Oh yes, Bitch Slap is everything you think it is. Girls. Guns. Cat fights. Explosions. Lesbian romances. A story of bad guys, booty, alliances, betrayals, and secrets. It's being billed as, "a post-modern, thinking man's throwback to the B movie/exploitation films of the 1950s - 70s," but the truth is it gives us little to think about, and I'm hard pressed to say that it reexamines modern assumptions of culture, identity, and language. It does, however, open with a Joseph Conrad quote: "The belief in a supernatural source of evil is not necessary; men alone are quite capable of every wickedness." We see the word "men" and automatically think it's a blatant anti-male message. But by the end of the film, it's made abundantly clear that women are just capable of being wicked.

Michael Angarano stars as Benjamin, a self-conscious, home-schooled teen whose aspirations of being a science-fiction writer are played out Walter Mitty-style. His doting mother (Jennifer Coolidge) treats him to a weekend at a writing camp, where Benjamin meets his idol, sci-fi author Ronald Chevalier (Jermaine Clement). Benjamin submits his "Yeast Lords" manuscript to Chevalier for the big-time writer's approval. But Chevalier is struggling for a hit book and he promptly plagiarizes Benjamin's work. Director Jared Hess cowrote Gentlemen Broncos with his wife, Jerusha Hess, and they do a fine job of capturing grimacingly painful, but funny trials of adolescence. The 'nad jokes and gross-out humor get a little stale, but the Hesses have assembled a brilliant, watchable cast.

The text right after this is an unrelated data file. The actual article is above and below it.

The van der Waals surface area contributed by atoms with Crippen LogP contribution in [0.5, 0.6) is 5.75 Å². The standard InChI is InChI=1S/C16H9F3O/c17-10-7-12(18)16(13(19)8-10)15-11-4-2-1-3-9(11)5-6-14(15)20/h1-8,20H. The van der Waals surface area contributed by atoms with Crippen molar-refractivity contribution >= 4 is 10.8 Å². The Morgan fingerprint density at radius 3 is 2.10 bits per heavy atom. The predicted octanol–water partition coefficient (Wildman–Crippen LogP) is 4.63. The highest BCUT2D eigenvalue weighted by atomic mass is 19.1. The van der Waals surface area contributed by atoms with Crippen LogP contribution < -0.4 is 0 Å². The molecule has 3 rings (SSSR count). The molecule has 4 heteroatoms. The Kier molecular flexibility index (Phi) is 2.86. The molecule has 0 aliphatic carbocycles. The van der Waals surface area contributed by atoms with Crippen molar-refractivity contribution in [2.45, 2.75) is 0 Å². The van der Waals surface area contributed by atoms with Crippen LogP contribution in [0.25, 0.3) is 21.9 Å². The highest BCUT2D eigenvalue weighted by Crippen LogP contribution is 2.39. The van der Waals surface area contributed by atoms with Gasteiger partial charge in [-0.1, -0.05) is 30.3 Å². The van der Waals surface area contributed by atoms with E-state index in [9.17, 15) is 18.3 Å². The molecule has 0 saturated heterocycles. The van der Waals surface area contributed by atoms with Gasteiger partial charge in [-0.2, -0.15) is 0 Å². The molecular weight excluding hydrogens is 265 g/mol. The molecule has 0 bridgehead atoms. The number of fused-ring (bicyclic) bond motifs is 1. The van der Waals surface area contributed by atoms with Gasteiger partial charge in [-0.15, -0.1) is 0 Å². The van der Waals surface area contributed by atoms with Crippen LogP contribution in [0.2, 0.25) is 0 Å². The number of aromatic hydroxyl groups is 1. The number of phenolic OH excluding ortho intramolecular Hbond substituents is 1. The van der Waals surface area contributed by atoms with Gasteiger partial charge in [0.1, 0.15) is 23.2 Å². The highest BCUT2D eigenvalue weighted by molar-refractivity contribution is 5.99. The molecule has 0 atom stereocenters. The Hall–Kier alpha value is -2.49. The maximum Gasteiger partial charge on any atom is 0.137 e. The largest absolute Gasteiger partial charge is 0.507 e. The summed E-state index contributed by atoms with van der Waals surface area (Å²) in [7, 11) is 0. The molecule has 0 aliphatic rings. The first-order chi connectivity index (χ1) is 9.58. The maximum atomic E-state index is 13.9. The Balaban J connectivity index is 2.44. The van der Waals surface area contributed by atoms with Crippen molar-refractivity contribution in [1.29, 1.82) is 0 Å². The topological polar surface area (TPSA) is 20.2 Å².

Directed by John Musker and Ron Clements, The Princess and the Frog moves the classic fairy tale to a snazzy version of 1920s New Orleans. Tiana (voice by Anika Noni Rose), the first African-American Disney heroine, is not a princess, but a young woman who hopes to fulfill her father's dream of opening a restaurant to serve food that will bring together people from all walks of life. Tiana may wish upon a star, but she believes that hard work is the way to fulfill your aspirations. Her dedication clashes with the cheerful idleness of the visiting prince Naveen (Bruno Campos). A voodoo spell cast by Dr. Facilier (Keith David) in a showstopping number by composer Randy Newman initiates the events that will bring the mismatched hero and heroine together. However, the animation of three supporting characters -- Louis (Michael-Leon Wooley), a jazz-playing alligator; Ray (Jim Cummings), a Cajun firefly; and 197-year-old voodoo priestess Mama Odie (Jenifer Lewis) -- is so outstanding, it nearly steals the film.

On the 50th Anniversary of the United Nations, an elderly Holocaust survivor living across the street from the UN building receives a determined visitor on a deadly mission. Rosa has lived alone for 50 years; Amaury has hatched a plan to assassinate "the worst son of a bitch mankind has ever known." But in order to carry out his mission, Amaury will need Rosa's help. As the secret service sweeps her building in search of terrorists, Rosa must decide whether to aid the obstinate intruder, or turn him in. Gripping, touching and enigmatic at the same time, this film will keep your interest throughout!